Ah, the freak show. Where honest competition meets the insatiable human desire to see something weird, typically in Japan. In light of the events at this week’s Dream “Super Hulk” tournament, we thought we’d take a look back and count down the ten craziest, most outlandish freak show fights in MMA history. Some are bizarre enough to be fun. Some are just horrible. At least one is actually kind of good. All are totally insane. Enjoy.
Zuluzinho (real name Wagner da Conceição Martins, which explains why he goes by Zuluzinho) got his shot at Fedor for two reasons: 1) he is the son of the now legendary Zulu, the Brazilian beast of a man who should be familiar to anyone who has seen “Choke,” and 2) because at 6’7” and nearly 400 pounds, he’s a big, scary-looking fat dude. What he isn’t is quality competition for Fedor, and that’s why he got the fight on December 31. Everyone knows Fedor loves to beat a freak’s ass to ring in the New Year, the bigger and freakier the better.
Just in case there was any doubt that this was an almost criminal mismatch, Zuluzinho erased it by going down with the second punch thrown in the fight. We like to think that as he was falling time slowed down like in the movies and Zuluzinho allowed himself to wonder just for a moment, ‘Is there a chance that the Pride matchmakers haven’t been taking me seriously?’
YAMMA’s inclined pit gimmick was ridiculous enough — but the ill-fated fight club achieved true freak-show status with the inclusion of a pair of “Masters Division” fights, in which old UFC stars were trotted out for nostalgic value. UFC 6 tournament winner Oleg Taktarov (age 40) and UFC 14/15 winner Mark “The Smashing Machine” Kerr (age 39) faced off in the first of these, and though his once-proud physique had turned to middle-aged mush, Kerr showed that he could still nail a single-leg takedown. Unfortunately, he wasn’t able to defend the kneebar that came just before the fight’s two-minute mark. It wasn’t exactly a marathon battle, but you wouldn’t know it from looking at the two veterans, who were too exhausted to get to their feet afterwards. Since that night, Kerr has fought (and lost) three more times; Taktarov has been wise enough to leave the pit-fighting to the youngsters.
Once he was satisfied with his work grossing out the world of boxing, Eric “Butterbean” Esch headed on over to MMA just to see if anyone was making a sufficient mockery of it yet. When the nation of Japan discovered him, we assume it was love at first sight. Never one to shy away from a freak show bout, “Minowaman” lived up to his reputation as a straight-up entertainer by beginning this one with a flying dropkick. When that didn’t result in something horrible, he did it again. Ultimately he’d have to wriggle out from beneath Butterbean’s pale, soggy flesh to secure an armbar, and even then he looked confused by the dimensions of the man. You and his wife both, brother.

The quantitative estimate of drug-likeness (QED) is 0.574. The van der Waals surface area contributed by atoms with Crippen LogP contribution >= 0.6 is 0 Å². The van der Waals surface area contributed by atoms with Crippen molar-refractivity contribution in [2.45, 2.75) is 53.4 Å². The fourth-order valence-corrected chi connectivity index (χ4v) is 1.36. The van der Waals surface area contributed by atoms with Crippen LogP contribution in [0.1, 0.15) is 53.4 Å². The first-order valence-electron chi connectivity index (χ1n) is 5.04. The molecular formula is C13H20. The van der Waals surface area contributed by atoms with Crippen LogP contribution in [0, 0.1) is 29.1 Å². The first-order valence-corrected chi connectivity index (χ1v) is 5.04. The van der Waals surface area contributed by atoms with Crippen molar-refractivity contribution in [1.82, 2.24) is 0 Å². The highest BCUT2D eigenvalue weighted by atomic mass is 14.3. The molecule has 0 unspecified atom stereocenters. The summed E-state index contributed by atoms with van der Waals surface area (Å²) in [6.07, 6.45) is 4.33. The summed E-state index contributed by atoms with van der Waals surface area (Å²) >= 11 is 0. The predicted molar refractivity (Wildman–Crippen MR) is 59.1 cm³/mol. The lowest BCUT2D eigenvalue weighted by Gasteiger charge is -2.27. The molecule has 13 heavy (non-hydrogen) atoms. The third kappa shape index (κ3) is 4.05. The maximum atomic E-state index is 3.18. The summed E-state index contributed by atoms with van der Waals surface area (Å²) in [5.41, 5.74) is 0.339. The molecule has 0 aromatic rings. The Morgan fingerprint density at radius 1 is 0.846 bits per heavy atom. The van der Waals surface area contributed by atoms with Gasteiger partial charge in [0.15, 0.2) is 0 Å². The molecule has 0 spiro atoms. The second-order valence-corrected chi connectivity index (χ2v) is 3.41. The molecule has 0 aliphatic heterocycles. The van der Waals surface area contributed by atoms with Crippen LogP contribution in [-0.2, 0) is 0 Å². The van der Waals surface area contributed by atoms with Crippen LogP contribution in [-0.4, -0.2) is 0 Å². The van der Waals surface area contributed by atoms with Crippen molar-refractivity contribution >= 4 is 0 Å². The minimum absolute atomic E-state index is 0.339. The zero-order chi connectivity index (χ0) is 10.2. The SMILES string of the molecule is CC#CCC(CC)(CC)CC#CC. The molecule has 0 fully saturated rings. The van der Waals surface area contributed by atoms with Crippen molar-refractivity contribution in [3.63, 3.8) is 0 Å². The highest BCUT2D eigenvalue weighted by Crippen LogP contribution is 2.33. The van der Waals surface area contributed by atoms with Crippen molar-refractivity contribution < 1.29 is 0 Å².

In terms of passing the torch from one generation to the next, Kimbo vs. Tank was like a ghetto-ass version of Matt Hughes vs. Royce Gracie. You had the modern-day backyard brawler, who’d gained notoriety through a new invention called the Internet, facing off against his heavy-handed ’90s precursor, who was street-fighting back when the prize was going to jail. No, this wouldn’t be a high-level display of mixed martial arts. It was just an old-school slobberknocker — a backyard brawl held inside of an arena. In the end, the fight delivered exactly what it promised. Tank took his fourth-straight loss, and Kimbo was on his way to stardom. Though he would soon discover that the fame that comes with being a street-certified sideshow is sadly fleeting…
Standing 7’2″ and sporting a droopy nest of yarn-like hair, Paulo Cesar da Silva looks like an escapee from Jim Henson’s Creature Shop — a gentle giant too weird for this world. And while it was always kind of sad to see the former pro-wrestler whaled on in his PRIDE appearances, there was something classic about this particular beating. As usual, Minowaman didn’t let his opponent’s size rattle him. Instead, he lulled Silva into a false sense of security before executing an unbelievable somersault-takedown, then moving to side-control and unleashing a barrage of knees that made the big man tap. Sadly, Silva had to be put down after this match, but his memory lives forever.